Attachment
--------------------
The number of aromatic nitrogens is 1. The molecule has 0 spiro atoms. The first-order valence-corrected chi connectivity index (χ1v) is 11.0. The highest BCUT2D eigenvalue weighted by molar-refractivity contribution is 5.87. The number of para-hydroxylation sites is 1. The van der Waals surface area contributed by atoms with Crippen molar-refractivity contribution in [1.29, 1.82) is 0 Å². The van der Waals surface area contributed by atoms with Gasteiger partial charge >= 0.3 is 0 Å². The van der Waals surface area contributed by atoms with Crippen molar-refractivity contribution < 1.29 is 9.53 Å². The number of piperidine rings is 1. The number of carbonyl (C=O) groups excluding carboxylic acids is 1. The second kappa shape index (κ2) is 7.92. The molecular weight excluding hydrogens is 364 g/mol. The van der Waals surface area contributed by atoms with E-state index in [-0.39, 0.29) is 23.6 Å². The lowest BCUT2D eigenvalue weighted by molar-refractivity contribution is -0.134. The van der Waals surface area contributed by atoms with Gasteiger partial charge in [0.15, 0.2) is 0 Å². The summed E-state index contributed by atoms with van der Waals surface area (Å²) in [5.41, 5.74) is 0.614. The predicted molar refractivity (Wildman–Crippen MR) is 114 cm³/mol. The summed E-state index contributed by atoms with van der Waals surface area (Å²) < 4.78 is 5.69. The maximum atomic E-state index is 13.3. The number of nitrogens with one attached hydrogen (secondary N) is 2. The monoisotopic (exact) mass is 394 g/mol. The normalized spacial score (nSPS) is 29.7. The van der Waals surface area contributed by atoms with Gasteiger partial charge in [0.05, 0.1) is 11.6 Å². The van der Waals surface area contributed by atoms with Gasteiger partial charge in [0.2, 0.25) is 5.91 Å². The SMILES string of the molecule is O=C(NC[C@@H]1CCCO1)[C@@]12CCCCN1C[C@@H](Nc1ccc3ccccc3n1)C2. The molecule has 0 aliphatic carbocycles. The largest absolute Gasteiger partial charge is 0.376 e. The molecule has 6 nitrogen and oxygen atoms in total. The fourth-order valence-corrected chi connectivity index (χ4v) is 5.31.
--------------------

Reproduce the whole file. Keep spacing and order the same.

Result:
The number of aromatic nitrogens is 1. The molecule has 0 spiro atoms. The first-order valence-corrected chi connectivity index (χ1v) is 11.0. The highest BCUT2D eigenvalue weighted by molar-refractivity contribution is 5.87. The number of para-hydroxylation sites is 1. The van der Waals surface area contributed by atoms with Crippen molar-refractivity contribution in [1.29, 1.82) is 0 Å². The van der Waals surface area contributed by atoms with Gasteiger partial charge >= 0.3 is 0 Å². The van der Waals surface area contributed by atoms with Crippen molar-refractivity contribution < 1.29 is 9.53 Å². The number of piperidine rings is 1. The number of carbonyl (C=O) groups excluding carboxylic acids is 1. The second kappa shape index (κ2) is 7.92. The molecular weight excluding hydrogens is 364 g/mol. The van der Waals surface area contributed by atoms with E-state index in [-0.39, 0.29) is 23.6 Å². The lowest BCUT2D eigenvalue weighted by molar-refractivity contribution is -0.134. The van der Waals surface area contributed by atoms with Gasteiger partial charge in [0.15, 0.2) is 0 Å². The summed E-state index contributed by atoms with van der Waals surface area (Å²) in [5.41, 5.74) is 0.614. The predicted molar refractivity (Wildman–Crippen MR) is 114 cm³/mol. The summed E-state index contributed by atoms with van der Waals surface area (Å²) < 4.78 is 5.69. The maximum atomic E-state index is 13.3. The number of nitrogens with one attached hydrogen (secondary N) is 2. The monoisotopic (exact) mass is 394 g/mol. The normalized spacial score (nSPS) is 29.7. The van der Waals surface area contributed by atoms with Gasteiger partial charge in [0.05, 0.1) is 11.6 Å². The van der Waals surface area contributed by atoms with Gasteiger partial charge in [0.2, 0.25) is 5.91 Å². The SMILES string of the molecule is O=C(NC[C@@H]1CCCO1)[C@@]12CCCCN1C[C@@H](Nc1ccc3ccccc3n1)C2. The molecule has 0 aliphatic carbocycles. The largest absolute Gasteiger partial charge is 0.376 e. The molecule has 6 nitrogen and oxygen atoms in total. The fourth-order valence-corrected chi connectivity index (χ4v) is 5.31.